King Tut’s on Glasgow’s St. Vincent Street was last night transformed into an intimate garage in litle Lititz, Philadelphia as young twentysomething’s The Districts delivered a scuzzy and muscular set which at times felt like a coming of age.
Since they first played the city at last May’s Stag & Dagger, The Districts have been forced to replace their guitarist after Mark Larson decided to pursue an education rather than travel the road with a band, and this year they released their debut full-length album A Flourish and A Spoil. In contrast to that sparsely attended show at Broadcast, King Tut’s was packed out – The Districts are very much a word of mouth band, and thanks to exposure from BBC 6 Music the word is clearly spreading.
There are still some rough edges to their sound, and the lengthy tuning sessions and ambient washes between songs are something that will have to be smoothed out, but that doesn’t detract from the phenomenal sound they generate. This was rock and roll in its most primal, youthful form. Sweaty and energetic.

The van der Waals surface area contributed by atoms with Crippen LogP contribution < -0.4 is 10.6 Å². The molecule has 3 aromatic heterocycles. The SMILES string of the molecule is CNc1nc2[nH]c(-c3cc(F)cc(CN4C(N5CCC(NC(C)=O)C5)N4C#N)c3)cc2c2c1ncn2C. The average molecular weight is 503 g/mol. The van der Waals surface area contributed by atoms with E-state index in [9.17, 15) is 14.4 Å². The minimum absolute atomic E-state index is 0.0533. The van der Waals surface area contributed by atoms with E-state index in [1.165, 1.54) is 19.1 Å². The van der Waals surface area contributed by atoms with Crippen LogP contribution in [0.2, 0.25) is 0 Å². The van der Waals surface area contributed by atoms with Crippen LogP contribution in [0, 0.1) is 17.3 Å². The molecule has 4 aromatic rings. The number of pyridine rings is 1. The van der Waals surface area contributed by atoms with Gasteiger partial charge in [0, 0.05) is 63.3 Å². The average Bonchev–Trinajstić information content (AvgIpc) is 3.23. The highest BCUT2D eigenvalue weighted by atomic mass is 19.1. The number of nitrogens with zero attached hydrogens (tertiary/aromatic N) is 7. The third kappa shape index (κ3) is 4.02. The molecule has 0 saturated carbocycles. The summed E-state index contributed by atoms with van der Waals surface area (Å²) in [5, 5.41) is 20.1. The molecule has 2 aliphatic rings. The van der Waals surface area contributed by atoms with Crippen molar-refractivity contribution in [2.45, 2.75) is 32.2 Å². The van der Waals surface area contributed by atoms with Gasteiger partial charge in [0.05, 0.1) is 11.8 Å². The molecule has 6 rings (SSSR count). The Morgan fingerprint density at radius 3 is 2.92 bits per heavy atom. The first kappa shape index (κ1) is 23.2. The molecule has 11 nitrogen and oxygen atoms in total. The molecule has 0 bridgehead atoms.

Lead guitarist and vocalist Rob Grote has a compelling stage presence, while his distinctive voice lends to the sound they’re curating. This is best showcased on Funeral Beds, the song which already looks like it is going to define this band. Originating from their early self-titled EP, this is the song the entire audience knows and had been waiting for. There’s the harmonica with echoes of Springsteen or Young, the heartbeat of Braden Lawrence’s drumming throughout and the galloping climax it builds to.
4th and Roebling, the opening track from A Flourish and A Spoil, is a made for radio rocker which firmly has its roots in the bands of the early 00′s these guys grew up on. The night ends on Young Blood, the 9-minute standout from the album, and it translates powerfully onto the stage. It is dramatic and dynamic, loud and punchy. The song has multiple layers, unravelling another just as you think it is coming to an end. It is the highlight of the set and a future rock classic.
This was garage rock brought to life on a grand scale. There are stilll improvements to be made, but once they are made and the word of mouth continues to spread The Districts are capable of going a long way